Later that evening, Bethany and I were invited to go up into Il Campanile, the bell tower that is a historical landmark of the village and a focal point of the labels on our jars of sauce. Although I am afraid of heights, I mustered up enough guts to go up and I’m glad I did. They had me toll the bell and after they informed me this was the same sound my grandmother would have heard when she was a child in the village. When I looked on the inscription on the bell, it was dedicated in 1902 to the village from immigrants that came to America.
The next morning, Bethany and I got up early and walked the village and reviewed everything that happened the previous day. We still couldn’t believe it. As we walked, we got to speak to some villagers and enjoy the beautiful scenery and the crisp Autumn morning.

The highlight of our last day in the village will always be implanted in my memory. We were invited to dinner at the home of Ernesto Vico and his wife. We were joined by our regular crew of Giovanni, Lucia, Marco, Stefano, Mario, Vivianna, and Domenico. To my surprise, the first course was rigatoni with our sauce! De Massimo’s Authentic Arrabbiata Sauce! I was a little nervous but then quickly remembered that this is the sauce of my grandmother and of the village, so to speak. I couldn’t believe my eyes…everyone was enjoying the rigatoni and talking positively about the sauce. There was not one rigatoni left! The first course was followed by one of the most amazing meals I’ve ever had; homemade sausages, pork slow cooked over the fire and too many other dishes to list. What was even better, we gave toasts, presented gifts, drank the wine of Molise, and simply enjoyed each other’s company.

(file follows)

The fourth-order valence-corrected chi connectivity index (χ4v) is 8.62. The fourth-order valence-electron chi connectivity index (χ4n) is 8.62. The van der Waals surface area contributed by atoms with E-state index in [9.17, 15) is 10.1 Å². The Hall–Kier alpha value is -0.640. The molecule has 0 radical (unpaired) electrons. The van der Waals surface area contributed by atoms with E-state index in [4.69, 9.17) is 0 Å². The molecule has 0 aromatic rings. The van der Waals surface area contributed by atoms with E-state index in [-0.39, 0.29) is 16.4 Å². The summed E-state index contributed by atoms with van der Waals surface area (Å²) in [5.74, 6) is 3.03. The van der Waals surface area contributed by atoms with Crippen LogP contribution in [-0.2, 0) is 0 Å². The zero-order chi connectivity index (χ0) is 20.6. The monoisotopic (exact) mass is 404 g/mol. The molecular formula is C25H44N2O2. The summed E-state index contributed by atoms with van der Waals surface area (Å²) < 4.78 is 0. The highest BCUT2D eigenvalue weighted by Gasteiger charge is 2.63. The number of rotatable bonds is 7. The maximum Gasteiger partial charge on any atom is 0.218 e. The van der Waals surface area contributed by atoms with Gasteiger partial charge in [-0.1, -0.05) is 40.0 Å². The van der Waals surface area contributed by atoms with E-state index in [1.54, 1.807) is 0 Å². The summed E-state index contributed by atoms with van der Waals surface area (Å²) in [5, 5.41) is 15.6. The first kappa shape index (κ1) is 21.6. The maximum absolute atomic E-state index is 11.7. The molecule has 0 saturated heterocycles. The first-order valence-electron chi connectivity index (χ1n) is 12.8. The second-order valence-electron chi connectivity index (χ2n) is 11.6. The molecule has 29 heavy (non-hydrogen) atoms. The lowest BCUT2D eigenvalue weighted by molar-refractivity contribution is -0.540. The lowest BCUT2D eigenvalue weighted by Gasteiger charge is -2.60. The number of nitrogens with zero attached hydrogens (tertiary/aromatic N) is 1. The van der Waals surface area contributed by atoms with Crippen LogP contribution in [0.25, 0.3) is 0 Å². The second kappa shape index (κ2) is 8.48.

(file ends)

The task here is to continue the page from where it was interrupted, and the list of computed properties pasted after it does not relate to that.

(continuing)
The next day we visited Campobasso and caught our train to Rome. The goodbyes were tough since we met our new family and didn’t want to leave after such a short stay. Besides my immediate family, there was a synergy between us that I’ve never experienced with anyone else. That synergy will be experienced again as we return in August to live in the village for a couple weeks—with my mother, father, 2 sisters, and my wife and children. We intend to visit my father’s family as well!